If you’ve been keeping an eye on movie news lately, you’ve probably started seeing some trailers for fall and winter heavyweights. The likes of Manchester By The Sea, Queen Of Katwe, Denial, and The Birth Of A Nation are getting quite a bit of hype lately, and all look like possible Best Picture contenders.
This is what the beginning of Oscar season really looks like. While the actual awards shows don’t occur until the early months of each calendar year, it’s these months (October- December) that tend to bring about the majority of the contenders. From now through the holiday season, we’ll likely get our first look at all the films that will be under consideration for the Academy Award for Best Picture, as well as most of the other major awards.
Those select few that secure Best Picture nominations become immortalized in a certain way among film fans. However, one of the biggest stories that surrounds the Academy Awards every year is also that of which performers and movies got “snubbed.” Those projects tend to make for big stories for a few days online, but once the show comes and goes, the nominees usually prove to be the most memorable. So sometimes it’s nice to look back and remember some of the near misses or “snubs” that many thought were just as good as the Best Picture contenders! Read on for some of the most impressive Best Picture snubs from recent years….
The 2016 Oscars left out a lot of films that some felt were deserving. Creed and Straight Outta Compton came up frequently, and some even thought that Star Wars: The Force Awakens deserved a Best Picture nod. But if one film sticks out as one that should have been considered, it’s Ex Machina. A haunting tale of the coming age of AI and the debate of consciousness in autonomous bodies, it had one of the year’s better scripts and was an exceptionally good-looking film.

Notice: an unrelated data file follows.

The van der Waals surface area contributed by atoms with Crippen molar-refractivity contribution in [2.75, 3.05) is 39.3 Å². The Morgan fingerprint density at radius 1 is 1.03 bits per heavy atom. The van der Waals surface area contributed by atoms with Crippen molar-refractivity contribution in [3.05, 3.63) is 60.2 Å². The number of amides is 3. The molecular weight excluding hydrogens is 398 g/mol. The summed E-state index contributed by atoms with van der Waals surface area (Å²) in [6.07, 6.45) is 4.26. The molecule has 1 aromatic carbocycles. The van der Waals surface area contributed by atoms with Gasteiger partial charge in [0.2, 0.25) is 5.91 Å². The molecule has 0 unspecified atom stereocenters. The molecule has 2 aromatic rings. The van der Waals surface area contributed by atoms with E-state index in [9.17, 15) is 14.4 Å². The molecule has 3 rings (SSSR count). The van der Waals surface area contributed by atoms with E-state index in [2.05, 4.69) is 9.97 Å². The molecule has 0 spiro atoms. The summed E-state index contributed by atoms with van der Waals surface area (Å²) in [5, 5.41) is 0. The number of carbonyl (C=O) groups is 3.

Unfortunately, the film now seems destined to be thrown into an increasingly crowded category of AI movies, when in reality it was so much more. This article argued earlier this year that Ex Machina deserved all the Oscar nominations it could get, largely on the grounds that it just stuck with you long after you saw it. That was certainly the case for this writer.
In 2015, the Oscars came with fewer snubs, at least in the eyes of most fans and critics. But Nightcrawler was one that some felt deserved more consideration. Telling the story of a young man who dives into nighttime crime and disaster journalism, essentially chasing sirens for stories, it was breathtakingly shot and featured a career best turn from Jake Gyllenhaal. As one review put it, the film was so effective in its social commentary, and its “disembowelment of television newsgatherers,” it will leave you craving a shower. That’s an oddly powerful statement.
2014 was a loaded year in the Best Picture category, with Dallas Buyers Club, 12 Years A Slave, The Wolf Of Wall Street, and Gravity dominating the conversation. But Rush, the true story of a 1970s Formula 1 rivalry between Niki Lauda (Daniel Bruhl) and James Hunt (Chris Hemsworth), is one of the biggest snubs of the past 10 years.
It was a spectacular film in every sense, but unfortunately failed to resonate with American audiences, due in part to lack of familiarity with F1. A few years later, most Americans still know Hemsworth primarily through his role as Thor, though Rush supplied his best work. And while this site has a bingo room that appears to be designed with the film in mind, there are few other lingering attachments to the project. The bingo room, titled “Rush” as well, uses F1-like tracks to create a fun and high-stakes environment, but doesn’t directly invoke the film. But in a borderline-unfortunate sense, it’s a good representation of how the film itself has become somewhat obscure. A lot of people missed it, and it was probably one of the best of its year.
2013 was loaded as well. Between Argo, Lincoln, Django Unchained and several other contenders, this year’s Oscars celebrated some of the current decade’s most memorable projects. But The Impossible should have been included. A horrifyingly realistic depiction of a 2004 tsunami in Thailand, it was about the most hard-hitting true disaster film you could imagine. Naomi Watts earned a Best Actress nomination, at least, and incidentally this was the first film in which a lot of people saw Tom Holland, the boy who is now Marvel Studios’ brand-new Peter Parker/Spider-Man.
So who WILL the Oscar go to next year? We’ll have to wait until that star-studded night to find out!